“Scientific [and] medical studies continue to investigate whether diseases and disorders experienced by former Camp Lejeune residents and workers are or are not associated with previous exposure to the drinking water at Camp Lejeune in 1987 or before,” Capt. Phillip Kulczewski, a spokesperson with Headquarters Marine Corps, told Task & Purpose in an email.
MOSCOW (Reuters) - Russia will return three captured naval ships to Ukraine on Monday and is moving them to a handover location agreed with Kiev, Crimea's border guard service was cited as saying by Russian news agencies on Sunday.
A Reuters reporter in Crimea, which Russian annexed from Ukraine in 2014, earlier on Sunday saw coastguard boats pulling the three vessels through the Kerch Strait toward the Black Sea where they could potentially be handed over to Ukraine.
Nine years after losing both legs in Afghanistan, he's found purpose in family, friends and inspiring others
There's a joke that Joey Jones likes to use when he feels the need to ease the tension in a room or in his own head.
To calm himself down, he uses it to remind himself of the obstacles he's had to overcome. When he faces challenges today — big or small — it brings him back to a time when the stakes were higher.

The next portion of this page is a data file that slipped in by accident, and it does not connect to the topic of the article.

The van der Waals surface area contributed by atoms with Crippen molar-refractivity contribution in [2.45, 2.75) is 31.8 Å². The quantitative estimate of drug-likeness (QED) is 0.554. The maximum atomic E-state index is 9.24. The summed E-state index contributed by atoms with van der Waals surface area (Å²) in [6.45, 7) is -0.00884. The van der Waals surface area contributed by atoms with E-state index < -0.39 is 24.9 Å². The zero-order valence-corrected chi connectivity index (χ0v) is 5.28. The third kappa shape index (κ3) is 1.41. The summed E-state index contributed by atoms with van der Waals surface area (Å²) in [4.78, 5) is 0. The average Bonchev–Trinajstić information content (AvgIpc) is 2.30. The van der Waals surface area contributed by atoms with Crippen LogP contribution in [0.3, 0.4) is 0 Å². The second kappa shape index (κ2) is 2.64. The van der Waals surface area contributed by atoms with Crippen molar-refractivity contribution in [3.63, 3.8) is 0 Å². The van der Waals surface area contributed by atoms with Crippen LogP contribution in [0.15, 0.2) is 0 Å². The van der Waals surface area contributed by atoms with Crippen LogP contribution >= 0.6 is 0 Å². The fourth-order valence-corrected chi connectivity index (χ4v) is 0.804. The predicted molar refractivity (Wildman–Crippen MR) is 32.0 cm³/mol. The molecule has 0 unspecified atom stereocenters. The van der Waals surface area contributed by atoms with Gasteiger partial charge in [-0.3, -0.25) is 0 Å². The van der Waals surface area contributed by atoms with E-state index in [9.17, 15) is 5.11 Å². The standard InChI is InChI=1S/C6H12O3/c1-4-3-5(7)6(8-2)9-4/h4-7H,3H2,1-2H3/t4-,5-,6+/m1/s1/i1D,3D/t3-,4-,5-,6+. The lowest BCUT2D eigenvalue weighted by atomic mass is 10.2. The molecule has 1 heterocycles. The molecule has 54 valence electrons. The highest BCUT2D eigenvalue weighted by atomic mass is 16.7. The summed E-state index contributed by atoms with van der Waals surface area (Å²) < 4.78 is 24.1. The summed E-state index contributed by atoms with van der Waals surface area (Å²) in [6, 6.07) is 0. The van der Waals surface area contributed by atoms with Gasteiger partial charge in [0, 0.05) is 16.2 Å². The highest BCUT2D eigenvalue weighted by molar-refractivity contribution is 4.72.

Jones will feel out a room before using the line. For nearly a decade, Jones, 33, has told his story to thousands of people, given motivational speeches to NFL teams and acted alongside a three-time Academy Award-winning actor.
On Tuesday afternoon, he stood at the front of a classroom at his alma mater, Southeast Whitfield High School in Georgia. The room was crowded with about 30 honor students.
It took about 20 minutes, but Jones started to get more comfortable as the room warmed up to him. A student asked about how he deals with post-traumatic stress disorder.
"I believe in post-traumatic growth," Jones said. "That means you go through tough and difficult situations and on the back end through recovery, you learn strength."
It didn't take long for a central theme to emerge at the funeral of U.S. Marine Pfc. Joseph Livermore, an event attended by hundreds of area residents Friday at Union Cemetery in Bakersfield.
It's a theme that stems from a widespread local belief that the men and women who have served in the nation's armed forces are held in particularly high esteem here in the southern valley.
"In Bakersfield and Kern County, we celebrate our veterans like no place else on Earth," Bakersfield Chief of Police Lyle Martin told the gathering of mourners.
ROCKFORD — Delta Force sniper Sgt. First Class James P. McMahon's face was so badly battered and cut, "he looked like he was wearing a fright mask" as he stood atop a downed Black Hawk helicopter and pulled free the body of a fellow soldier from the wreckage.
That's the first description of McMahon in the book by journalist Mark Bowden called "Black Hawk Down: A Story of Modern War." It is a detailed account of the horrific Battle of the Black Sea fought in the streets of Mogadishu, Somalia, in October 1993. It claimed the lives of 18 elite American soldiers.